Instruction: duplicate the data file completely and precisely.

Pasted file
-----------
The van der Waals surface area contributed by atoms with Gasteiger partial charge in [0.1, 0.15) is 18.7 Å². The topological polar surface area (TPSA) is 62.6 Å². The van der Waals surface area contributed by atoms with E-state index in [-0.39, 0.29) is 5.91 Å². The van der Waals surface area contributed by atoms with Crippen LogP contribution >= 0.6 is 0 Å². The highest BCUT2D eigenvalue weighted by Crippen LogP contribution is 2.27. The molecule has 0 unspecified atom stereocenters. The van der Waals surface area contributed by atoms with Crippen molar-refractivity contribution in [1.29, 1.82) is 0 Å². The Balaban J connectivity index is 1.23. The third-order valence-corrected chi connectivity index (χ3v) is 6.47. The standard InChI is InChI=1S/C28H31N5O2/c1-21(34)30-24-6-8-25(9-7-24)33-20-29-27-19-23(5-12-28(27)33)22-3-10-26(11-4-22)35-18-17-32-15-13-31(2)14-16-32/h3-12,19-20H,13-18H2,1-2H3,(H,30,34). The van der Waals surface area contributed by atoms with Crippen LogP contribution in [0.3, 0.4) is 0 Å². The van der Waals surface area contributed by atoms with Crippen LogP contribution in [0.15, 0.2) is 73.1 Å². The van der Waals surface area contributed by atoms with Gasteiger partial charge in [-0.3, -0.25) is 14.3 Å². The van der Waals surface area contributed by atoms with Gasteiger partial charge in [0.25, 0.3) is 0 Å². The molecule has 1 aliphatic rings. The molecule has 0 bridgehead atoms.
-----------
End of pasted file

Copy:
The van der Waals surface area contributed by atoms with Gasteiger partial charge in [0.1, 0.15) is 18.7 Å². The topological polar surface area (TPSA) is 62.6 Å². The van der Waals surface area contributed by atoms with E-state index in [-0.39, 0.29) is 5.91 Å². The van der Waals surface area contributed by atoms with Crippen LogP contribution >= 0.6 is 0 Å². The highest BCUT2D eigenvalue weighted by Crippen LogP contribution is 2.27. The molecule has 0 unspecified atom stereocenters. The van der Waals surface area contributed by atoms with Crippen molar-refractivity contribution in [1.29, 1.82) is 0 Å². The Balaban J connectivity index is 1.23. The third-order valence-corrected chi connectivity index (χ3v) is 6.47. The standard InChI is InChI=1S/C28H31N5O2/c1-21(34)30-24-6-8-25(9-7-24)33-20-29-27-19-23(5-12-28(27)33)22-3-10-26(11-4-22)35-18-17-32-15-13-31(2)14-16-32/h3-12,19-20H,13-18H2,1-2H3,(H,30,34). The van der Waals surface area contributed by atoms with Crippen LogP contribution in [0.3, 0.4) is 0 Å². The van der Waals surface area contributed by atoms with Crippen LogP contribution in [0.15, 0.2) is 73.1 Å². The van der Waals surface area contributed by atoms with Gasteiger partial charge in [-0.3, -0.25) is 14.3 Å². The van der Waals surface area contributed by atoms with Gasteiger partial charge in [0.25, 0.3) is 0 Å². The molecule has 1 aliphatic rings. The molecule has 0 bridgehead atoms.